Va. Attorney General: Be careful about Harvey donations

Va. Attorney General: Be careful about Harvey donations

When there are disasters anywhere in the world, we seem to hear about the fake charities. Legitimate charities focus on aid, not harassment.

The approach is likely to come through the internet or by telephone.

The Maryland attorney general says incidents like Hurricane Harvey in Texas introduces opportunities for scammers to prey on victims willing to donate to the cause. You're better off just typing in the sites on your own rather than clicking on links. This information is used by criminals for social engineering their way further into your accounts or ID theft.

Additionally, the attorney general's consumer protection unit offers the following guidelines to avoid becoming a victim of charity fraud. Call the organization and ask if they are soliciting donations. Also, ask if the person conducting the solicitation is a volunteer or a paid fundraiser for that charity.

Local and national organizations are accepting donations, but it's important to recognize a charity from a cheat.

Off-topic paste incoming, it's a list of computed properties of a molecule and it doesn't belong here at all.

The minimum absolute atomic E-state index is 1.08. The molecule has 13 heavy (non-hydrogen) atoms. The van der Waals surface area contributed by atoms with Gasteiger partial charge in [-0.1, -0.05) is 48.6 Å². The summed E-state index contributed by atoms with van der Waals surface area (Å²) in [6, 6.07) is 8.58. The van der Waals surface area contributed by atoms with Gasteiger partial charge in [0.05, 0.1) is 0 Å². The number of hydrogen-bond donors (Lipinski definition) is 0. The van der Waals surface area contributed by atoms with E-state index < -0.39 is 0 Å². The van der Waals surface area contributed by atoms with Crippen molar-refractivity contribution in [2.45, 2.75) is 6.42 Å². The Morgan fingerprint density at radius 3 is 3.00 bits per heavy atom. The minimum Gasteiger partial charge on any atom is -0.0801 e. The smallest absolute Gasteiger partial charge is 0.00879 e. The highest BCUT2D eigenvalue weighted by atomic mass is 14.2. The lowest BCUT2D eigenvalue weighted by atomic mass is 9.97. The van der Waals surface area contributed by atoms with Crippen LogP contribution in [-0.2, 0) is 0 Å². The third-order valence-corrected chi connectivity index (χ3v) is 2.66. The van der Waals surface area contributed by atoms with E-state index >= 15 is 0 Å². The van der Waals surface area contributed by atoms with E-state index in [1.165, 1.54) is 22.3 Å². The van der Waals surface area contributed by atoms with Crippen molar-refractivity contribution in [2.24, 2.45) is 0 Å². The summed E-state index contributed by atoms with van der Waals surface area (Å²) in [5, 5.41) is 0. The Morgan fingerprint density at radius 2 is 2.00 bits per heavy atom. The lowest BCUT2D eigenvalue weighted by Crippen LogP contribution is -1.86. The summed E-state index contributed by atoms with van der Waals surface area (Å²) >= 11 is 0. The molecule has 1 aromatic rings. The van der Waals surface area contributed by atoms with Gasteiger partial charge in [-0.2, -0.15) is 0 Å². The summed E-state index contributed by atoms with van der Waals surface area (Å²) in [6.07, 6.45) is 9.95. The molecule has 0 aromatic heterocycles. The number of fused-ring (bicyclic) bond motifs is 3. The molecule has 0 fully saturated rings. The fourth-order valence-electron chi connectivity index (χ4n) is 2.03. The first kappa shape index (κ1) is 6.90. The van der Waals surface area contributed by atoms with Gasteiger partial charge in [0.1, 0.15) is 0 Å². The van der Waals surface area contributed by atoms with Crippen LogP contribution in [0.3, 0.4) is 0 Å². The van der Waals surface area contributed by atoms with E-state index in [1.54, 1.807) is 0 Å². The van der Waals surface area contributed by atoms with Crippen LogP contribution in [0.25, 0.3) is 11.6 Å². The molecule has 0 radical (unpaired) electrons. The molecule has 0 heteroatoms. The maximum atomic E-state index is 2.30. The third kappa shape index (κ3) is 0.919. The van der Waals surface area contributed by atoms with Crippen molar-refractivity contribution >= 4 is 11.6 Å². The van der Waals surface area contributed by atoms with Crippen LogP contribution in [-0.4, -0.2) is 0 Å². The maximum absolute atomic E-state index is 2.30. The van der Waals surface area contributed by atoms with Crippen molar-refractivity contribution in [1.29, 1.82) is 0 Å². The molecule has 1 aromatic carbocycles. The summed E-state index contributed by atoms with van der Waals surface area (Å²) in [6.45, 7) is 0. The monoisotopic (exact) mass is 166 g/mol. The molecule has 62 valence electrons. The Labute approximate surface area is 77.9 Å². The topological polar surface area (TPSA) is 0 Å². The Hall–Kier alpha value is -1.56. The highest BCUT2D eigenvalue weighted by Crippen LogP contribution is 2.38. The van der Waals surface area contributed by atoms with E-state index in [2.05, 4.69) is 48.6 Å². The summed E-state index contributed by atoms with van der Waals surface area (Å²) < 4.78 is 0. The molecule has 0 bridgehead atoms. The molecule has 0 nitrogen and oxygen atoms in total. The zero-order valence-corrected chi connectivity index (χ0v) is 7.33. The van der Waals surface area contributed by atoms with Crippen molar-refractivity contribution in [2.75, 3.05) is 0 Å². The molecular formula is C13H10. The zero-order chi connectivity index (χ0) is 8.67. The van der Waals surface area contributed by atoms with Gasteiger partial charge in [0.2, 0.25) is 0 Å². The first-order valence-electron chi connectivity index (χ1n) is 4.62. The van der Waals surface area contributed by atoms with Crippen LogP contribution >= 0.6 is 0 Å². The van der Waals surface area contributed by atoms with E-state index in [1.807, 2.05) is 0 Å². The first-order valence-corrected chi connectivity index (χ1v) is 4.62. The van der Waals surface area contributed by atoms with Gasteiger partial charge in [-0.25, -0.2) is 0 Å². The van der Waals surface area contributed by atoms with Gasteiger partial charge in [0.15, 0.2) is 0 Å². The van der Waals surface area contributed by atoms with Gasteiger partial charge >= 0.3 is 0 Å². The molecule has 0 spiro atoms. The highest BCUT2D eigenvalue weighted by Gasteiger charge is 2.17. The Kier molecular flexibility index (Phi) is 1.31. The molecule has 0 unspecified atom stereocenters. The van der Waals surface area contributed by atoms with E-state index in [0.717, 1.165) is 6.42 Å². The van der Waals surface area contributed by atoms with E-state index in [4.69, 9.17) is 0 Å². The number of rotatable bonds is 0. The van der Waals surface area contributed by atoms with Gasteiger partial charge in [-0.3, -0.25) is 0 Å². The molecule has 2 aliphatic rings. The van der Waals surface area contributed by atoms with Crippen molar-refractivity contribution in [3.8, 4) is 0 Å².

But unlike public charities that are required to disclose their finances annually with the Internal Revenue Service, someone who runs a crowdfunding campaign isn't required to disclose how they use the raised funds, says Mr. Borochoff.

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Is the organization tax exempt? Hackers have been spamming email inboxes with phishing attacks that claim to let you help victims, but actually steal logins, passwords, and in some cases, credit card information.

Greg Micklos has traded his office for a laptop and a folding chair, in the middle of a drop off location for supplies to help those impacted by Hurricane Harvey. Especially after a natural disaster, many "pop up" charities often adopt names that include the name of the storm and may not have the ability or intention of carrying out the stated charitable mission.

Watch out for sound-alike names. If you aren't sure of a name, look it up on the internet or in a phone book. Be forewarned, check out any request for donations.

So how do you make sure your donation will go directly toward helping hurricane relief?

"Our people are safe, and we are very grateful and their families too", McNichols said.

That is proving true again as donations pile up for the tens - if not hundreds - of thousands of people who have been displaced by epic flooding along the Gulf Coast.